Pointer to fresh Onion peeling:
Kobielus kollapsing into katatonic kondition of koughing and konvulsing from Onion-induced kackling:
First off, let me once again quote an excerpt from a recent blogpost, and then relate it to the insanely funny pretext of this Onion piece. First, me again:
- “A [sentient being’s] perceived intelligence depends totally on context. Intelligence is primarily the capacity of a [being] to respond (continually, appropriately, effectively, articulately, and successfully) to various challenges (tests, tasks, and problems) that the world (fate, society, colleagues, teachers, friends, and adversaries) place in front of them. The evaluation of the success of a [sentient entity’s] ongoing/evolving responsiveness to the never-ending parade of new challenges is that [being’s] "intelligence." The [beings] doing that evaluation include the individual him/her/[it]self, plus the [being]’'s family/friends/colleagues/contemporaries/[aquarium/jailer/zookeepers], plus the [being]'s posterity (descendants/historians/etc.). The context for the "smart vs. stupid" determination, then, is the entire frame of reference that involves diverse challenges and different evaluators. Nobody is inherently smart or stupid--they must continually "prove" themselves as one or the other, and could just as easily (on their next challenge, in the eyes of their next self- or external-evaluation) flip-flop [or jump 10 feet into the air] toward [a dangled salmon held by an attractive blonde positioined at] either pole. The bottom line is that [beings squeak] smart things on some occasions on some topics, and stupid things on other occasions/topics….. The evaluator of a [being’'s intelligence may be particular individuals, or a community of individuals, or a particular individual deferring to the collective/received opinions of the community (contemporaneous/posterity).”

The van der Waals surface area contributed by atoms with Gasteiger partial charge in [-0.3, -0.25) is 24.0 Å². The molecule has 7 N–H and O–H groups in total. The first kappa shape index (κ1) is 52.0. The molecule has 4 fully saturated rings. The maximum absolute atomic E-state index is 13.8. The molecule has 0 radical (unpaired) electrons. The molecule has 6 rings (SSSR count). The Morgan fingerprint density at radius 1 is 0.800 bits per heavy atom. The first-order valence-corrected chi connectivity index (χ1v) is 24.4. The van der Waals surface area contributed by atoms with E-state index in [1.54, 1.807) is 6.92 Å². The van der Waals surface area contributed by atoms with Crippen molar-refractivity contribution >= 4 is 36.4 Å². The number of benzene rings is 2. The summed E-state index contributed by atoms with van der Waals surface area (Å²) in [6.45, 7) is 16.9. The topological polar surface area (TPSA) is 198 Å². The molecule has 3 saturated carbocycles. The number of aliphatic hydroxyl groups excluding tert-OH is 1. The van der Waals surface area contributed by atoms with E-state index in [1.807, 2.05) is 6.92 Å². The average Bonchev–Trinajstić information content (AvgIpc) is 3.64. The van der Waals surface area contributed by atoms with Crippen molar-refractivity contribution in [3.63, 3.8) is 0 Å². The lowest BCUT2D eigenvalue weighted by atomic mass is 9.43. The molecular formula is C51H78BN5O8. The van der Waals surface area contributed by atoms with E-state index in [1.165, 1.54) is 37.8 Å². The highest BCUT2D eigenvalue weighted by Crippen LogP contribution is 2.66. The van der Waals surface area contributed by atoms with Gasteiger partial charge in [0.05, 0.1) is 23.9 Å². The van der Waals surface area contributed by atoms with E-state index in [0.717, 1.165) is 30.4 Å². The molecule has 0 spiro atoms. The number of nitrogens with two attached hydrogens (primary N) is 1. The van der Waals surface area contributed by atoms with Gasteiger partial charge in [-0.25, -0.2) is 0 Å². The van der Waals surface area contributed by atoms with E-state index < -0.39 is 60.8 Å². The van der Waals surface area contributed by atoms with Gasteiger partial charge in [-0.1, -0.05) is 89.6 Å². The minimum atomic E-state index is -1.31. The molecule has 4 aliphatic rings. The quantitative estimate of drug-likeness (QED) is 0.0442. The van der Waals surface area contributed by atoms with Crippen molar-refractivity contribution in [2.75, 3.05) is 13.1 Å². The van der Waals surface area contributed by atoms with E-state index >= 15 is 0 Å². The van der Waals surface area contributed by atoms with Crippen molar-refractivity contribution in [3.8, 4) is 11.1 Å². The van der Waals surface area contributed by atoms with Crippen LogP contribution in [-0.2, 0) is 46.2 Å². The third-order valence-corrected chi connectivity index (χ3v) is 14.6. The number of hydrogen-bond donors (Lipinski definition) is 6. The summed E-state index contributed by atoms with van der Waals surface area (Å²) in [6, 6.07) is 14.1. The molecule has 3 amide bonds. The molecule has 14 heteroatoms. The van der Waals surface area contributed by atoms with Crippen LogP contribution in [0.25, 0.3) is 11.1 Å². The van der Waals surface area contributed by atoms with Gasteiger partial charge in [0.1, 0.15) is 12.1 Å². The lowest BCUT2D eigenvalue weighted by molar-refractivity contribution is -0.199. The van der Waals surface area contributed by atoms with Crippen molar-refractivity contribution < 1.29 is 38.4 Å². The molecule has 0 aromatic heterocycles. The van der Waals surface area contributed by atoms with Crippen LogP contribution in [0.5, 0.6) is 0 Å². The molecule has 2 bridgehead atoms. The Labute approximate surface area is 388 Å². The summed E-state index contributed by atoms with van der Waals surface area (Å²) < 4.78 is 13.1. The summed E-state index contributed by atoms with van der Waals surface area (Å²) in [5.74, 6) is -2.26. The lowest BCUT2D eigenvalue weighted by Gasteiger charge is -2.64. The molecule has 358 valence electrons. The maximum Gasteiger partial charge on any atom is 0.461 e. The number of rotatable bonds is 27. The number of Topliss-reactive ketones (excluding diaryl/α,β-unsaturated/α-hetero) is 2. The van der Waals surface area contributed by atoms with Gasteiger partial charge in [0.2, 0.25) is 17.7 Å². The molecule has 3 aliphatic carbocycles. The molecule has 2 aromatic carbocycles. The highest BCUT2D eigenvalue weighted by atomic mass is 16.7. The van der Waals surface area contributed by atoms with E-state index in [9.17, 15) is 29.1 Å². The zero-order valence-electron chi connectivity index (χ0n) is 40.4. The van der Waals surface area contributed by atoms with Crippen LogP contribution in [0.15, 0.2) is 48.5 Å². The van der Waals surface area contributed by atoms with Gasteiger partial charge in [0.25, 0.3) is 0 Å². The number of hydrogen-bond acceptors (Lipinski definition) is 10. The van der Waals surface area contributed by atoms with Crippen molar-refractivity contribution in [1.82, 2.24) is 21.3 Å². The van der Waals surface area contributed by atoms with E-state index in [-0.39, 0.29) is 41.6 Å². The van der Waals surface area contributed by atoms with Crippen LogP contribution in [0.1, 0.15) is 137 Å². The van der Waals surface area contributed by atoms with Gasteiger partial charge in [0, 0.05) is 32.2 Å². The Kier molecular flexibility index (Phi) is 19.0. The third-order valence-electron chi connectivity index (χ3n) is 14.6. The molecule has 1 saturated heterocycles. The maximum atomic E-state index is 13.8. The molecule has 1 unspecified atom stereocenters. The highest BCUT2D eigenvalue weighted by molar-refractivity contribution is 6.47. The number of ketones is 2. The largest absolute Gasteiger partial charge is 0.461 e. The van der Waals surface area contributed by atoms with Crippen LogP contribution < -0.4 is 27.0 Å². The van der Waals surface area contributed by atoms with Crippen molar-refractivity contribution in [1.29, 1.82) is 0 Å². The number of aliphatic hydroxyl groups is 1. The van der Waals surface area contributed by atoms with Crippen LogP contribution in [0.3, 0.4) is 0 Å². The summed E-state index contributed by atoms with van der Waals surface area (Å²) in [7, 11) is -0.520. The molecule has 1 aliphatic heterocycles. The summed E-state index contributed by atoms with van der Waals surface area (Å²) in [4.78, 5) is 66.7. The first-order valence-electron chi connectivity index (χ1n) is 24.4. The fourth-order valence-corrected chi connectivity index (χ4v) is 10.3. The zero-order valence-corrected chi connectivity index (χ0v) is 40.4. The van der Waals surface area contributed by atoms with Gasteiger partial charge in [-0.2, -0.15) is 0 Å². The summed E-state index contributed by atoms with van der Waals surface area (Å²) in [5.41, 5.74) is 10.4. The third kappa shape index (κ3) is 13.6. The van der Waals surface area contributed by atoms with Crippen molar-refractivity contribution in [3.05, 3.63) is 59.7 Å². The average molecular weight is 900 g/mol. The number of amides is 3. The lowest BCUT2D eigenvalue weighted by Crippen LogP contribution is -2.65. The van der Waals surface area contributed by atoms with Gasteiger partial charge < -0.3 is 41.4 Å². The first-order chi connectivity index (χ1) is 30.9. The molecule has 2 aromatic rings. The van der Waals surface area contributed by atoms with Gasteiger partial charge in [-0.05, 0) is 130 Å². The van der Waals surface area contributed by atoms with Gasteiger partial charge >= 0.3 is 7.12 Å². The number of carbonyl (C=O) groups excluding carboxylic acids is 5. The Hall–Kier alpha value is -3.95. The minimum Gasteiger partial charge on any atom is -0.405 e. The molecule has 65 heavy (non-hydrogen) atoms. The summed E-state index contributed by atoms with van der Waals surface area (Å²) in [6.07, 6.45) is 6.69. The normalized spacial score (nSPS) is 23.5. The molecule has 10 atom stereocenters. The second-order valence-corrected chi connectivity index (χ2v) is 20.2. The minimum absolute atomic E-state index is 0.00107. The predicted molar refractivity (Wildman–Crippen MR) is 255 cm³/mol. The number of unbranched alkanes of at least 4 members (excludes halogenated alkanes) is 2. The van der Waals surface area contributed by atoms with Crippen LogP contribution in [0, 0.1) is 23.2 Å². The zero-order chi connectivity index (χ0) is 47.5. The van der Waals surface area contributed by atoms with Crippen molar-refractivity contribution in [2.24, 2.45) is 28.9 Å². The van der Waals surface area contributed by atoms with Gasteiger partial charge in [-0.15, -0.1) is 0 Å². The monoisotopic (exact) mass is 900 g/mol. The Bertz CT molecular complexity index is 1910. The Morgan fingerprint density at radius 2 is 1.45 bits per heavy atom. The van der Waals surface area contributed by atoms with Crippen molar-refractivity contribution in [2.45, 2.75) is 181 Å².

That said, this Onion slice made me cry tears of recognition:
- “Despite their failures in the initial series of tests, the animals were given further opportunities to demonstrate their intelligence on land. The dolphins were unable to display novel behaviors, use a map to pinpoint their location on campus (spatial reasoning), or complete a simple obstacle course and wall climb….’Their learning curve was actually negative,’ Lindell said. ‘The more time we gave them to complete basic land-based tests, the more pitiful their efforts became, with many of them opting to bask in the sun rather than perform a simple task. In some cases," Lindell added, ‘the dolphins appeared to be looking directly into our eyes, as if pleading with us to help them perform better in these tests.’ Many scientists believe these findings may help to explain why dolphins, for all their vaunted intelligence, have never developed technology or agriculture, or harnessed the power of fire—skills still exclusively in the domain of Homo sapiens.”
All of which makes me want to point to the SETI folks and urge them to rename their initiative: Search for Extraterrestrial Anthropomorphism.
We’re always searching “others” for mirrors of our own “intelligence” (i.e., our own very particular human adaptation-conditioned responsiveness to situations, as expressed through our own very particular human brain, body, behaviors, and culture). When we don’t find those signs of “intelligence,” we declare others stupid.
You try navigating the briny murky deep night and day with just your smell, hearing, and kinesthetic senses. A life-or-death task we’re not adapted to. See how smart you appear.